Storybook, the most popular component workshop, is getting its biggest Angular upgrade ever. Storybook for Angular has been completely reworked and improves every facet of the experience from the rendering engine to the auto-documentation support.
The new release, available in Storybook 6.3, includes:
🖼 Ivy rendering support
🎛 Auto-generated controls, documentation, dynamic source snippets
🎁 Zero-config setup w/ built-in TypeScript support
📚 Updated tutorials and documentation
📦 Webpack5 support
This is all in addition to the large ecosystem of development, testing, and documentation addons already available to Angular users. Read on for a full tour of the new features!
Betting on Angular
Angular holds a special place in the Storybook ecosystem. It was one of the earliest communities we integrated with back in 2017. It also introduced TypeScript to Storybook; we’ve since migrated our entire codebase to TS as a consequence of this work.
To get started, run the following in the root of an existing Angular project:
npx sb@next init
This detects the project type, installs
@storybook/angular, and adds some sample files to demonstrate the basics of Storybook. Running
yarn storybook gives you the following zero-config setup:
When you navigate to Storybook locally, you’ll see examples of how to write Angular stories, links to common configurations, as well as the “essential” addons that ship with Storybook.
TypeScript support is built-in. Webpack 5 support—a major under-the-hood upgrade in Angular 12—is also built in. If you're upgrading an existing Storybook/Angular project, follow the migration instructions to upgrade. Learn more in the official documentation.
Ivy rendering support
Storybook for Angular now supports the Ivy rendering pipeline.
Ivy compiles components ahead-of-time (AoT), leading to smaller, simpler, and faster apps. First introduced in 2018 as a “next generation” technology, it has been the default since Angular 9.
Supporting it has been a hard-fought battle, with over a year’s worth of experimentation. Maintainers Kai Röder and Thibaud Avenier worked with Minko Gechev (Angular Core Team), and finally in Storybook 6.3 we are proud to release experimental Ivy rendering. Fresh Storybook installations and upgrades to the latest release come with Ivy enabled out of the box.
Auto-generated controls and documentation
Storybook reads the docgen information from compodoc to automatically generate controls and documentation based on your stories and components.
The example from the previous section will generate the following UI for interactively exploring your component states:
It also results in component documentation with no extra work, which includes all of the key states laid out with props extracted from the component source:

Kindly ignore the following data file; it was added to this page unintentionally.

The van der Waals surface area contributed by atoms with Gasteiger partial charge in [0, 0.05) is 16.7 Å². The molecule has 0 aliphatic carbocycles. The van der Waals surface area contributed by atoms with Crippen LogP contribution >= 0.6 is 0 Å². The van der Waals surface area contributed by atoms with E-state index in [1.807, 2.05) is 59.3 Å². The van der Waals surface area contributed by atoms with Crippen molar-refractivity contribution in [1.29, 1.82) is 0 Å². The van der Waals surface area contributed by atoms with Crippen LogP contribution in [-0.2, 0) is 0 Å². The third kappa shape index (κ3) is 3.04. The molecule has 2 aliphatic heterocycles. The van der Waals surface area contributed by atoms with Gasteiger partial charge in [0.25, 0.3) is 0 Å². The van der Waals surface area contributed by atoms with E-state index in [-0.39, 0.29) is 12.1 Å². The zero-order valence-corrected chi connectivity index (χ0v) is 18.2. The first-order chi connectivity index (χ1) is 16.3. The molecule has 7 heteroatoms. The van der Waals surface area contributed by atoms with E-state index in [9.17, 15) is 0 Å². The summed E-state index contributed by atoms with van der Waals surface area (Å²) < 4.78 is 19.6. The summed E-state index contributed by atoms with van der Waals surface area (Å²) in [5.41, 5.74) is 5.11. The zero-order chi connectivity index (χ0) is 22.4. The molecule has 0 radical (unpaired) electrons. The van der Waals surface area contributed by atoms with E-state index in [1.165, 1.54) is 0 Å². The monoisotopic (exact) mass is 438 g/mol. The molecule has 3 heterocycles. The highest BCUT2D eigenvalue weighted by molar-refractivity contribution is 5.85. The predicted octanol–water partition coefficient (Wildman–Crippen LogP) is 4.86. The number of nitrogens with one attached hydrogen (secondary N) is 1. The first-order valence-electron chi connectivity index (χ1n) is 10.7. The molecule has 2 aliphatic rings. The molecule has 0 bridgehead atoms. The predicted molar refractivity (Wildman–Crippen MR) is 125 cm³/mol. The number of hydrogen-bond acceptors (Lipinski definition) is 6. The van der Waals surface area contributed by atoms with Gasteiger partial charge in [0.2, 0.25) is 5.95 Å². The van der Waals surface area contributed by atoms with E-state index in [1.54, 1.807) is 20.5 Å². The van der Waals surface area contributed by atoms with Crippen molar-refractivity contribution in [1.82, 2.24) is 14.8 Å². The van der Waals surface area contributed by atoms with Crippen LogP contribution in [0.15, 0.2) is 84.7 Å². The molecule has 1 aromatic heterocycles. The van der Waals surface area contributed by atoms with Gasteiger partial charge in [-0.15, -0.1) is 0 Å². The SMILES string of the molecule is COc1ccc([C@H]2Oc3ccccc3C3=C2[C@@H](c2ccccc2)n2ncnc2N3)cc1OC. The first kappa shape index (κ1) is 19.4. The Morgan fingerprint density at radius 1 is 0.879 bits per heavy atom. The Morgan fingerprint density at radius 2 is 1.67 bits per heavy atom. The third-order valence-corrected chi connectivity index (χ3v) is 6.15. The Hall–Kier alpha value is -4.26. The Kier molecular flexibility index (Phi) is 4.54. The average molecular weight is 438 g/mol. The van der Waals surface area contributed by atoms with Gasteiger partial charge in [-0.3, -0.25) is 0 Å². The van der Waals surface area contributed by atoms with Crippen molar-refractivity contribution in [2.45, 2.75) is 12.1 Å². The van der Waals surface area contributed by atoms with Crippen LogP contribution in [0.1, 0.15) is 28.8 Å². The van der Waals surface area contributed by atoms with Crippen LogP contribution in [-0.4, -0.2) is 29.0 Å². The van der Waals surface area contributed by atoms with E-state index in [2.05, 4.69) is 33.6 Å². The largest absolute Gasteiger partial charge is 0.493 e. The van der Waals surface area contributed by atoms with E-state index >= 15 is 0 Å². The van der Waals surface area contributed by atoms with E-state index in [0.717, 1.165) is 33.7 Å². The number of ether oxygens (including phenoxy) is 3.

Your component's controls and docs are always up to date because they're generated automatically from the source code. You don't need to keep track of your UI documentation whenever a component's API changes, Storybook does that for you.
We sweated the details. Angular stories are rendered inline in the docs page (as opposed to in iframes as before), meaning that the pages can scale to as many stories as you need. And the documentation source snippets are now proper Angular templates, and are re-rendered dynamically when you edit the properties of your component with controls.
Perfect for UI testing
When you build UIs in Storybook you get testing for free. Storybook revolves around the concept of stories, these capture the supported state of your UI components.
In continuous integration, you can automatically detect both structural and visual changes in your stories using snapshot and visual testing respectively.
Testing your stories is so useful that multiple commercial services integrate with Storybook to run tests in the cloud and across browsers. Notably, Chromatic, created by Storybook maintainers, integrates tightly with Storybook and provides free automated publishing and visual diffing.
300+ addons to choose from
Storybook’s been refining its cross-framework compatibility for years. This means that nearly all of Storybook’s hundreds of addons are available for Angular users. Addons unlock superpowers like accessibility testing, design handoff integrations, styling utilities, and mocking for network requests.
npx sb@next init
To upgrade an existing project:
npx sb upgrade --prerelease
Webpack5 support is automatically included on fresh installations, but for upgrades you need to manually install it.
We’ve got big improvements planned for Angular, especially around tighter integration with the official Angular CLI via builders.
Storybook is maintained by 1,300+ open source contributors and guided by a steering committee of top maintainers. Storybook for Angular is maintained by Thibaud Avenier and Kai Röder, who are responsible for most of the upgrades described in this post. Angular support was originally contributed by Carlos Vega.
If you are interested in contributing, check out Storybook on GitHub, create an issue, or submit a pull request. Donate on Open Collective. Chat with us in Discord — a maintainer is usually online. Stay up to date with Storybook news on Twitter and by signing up for our mailing list below.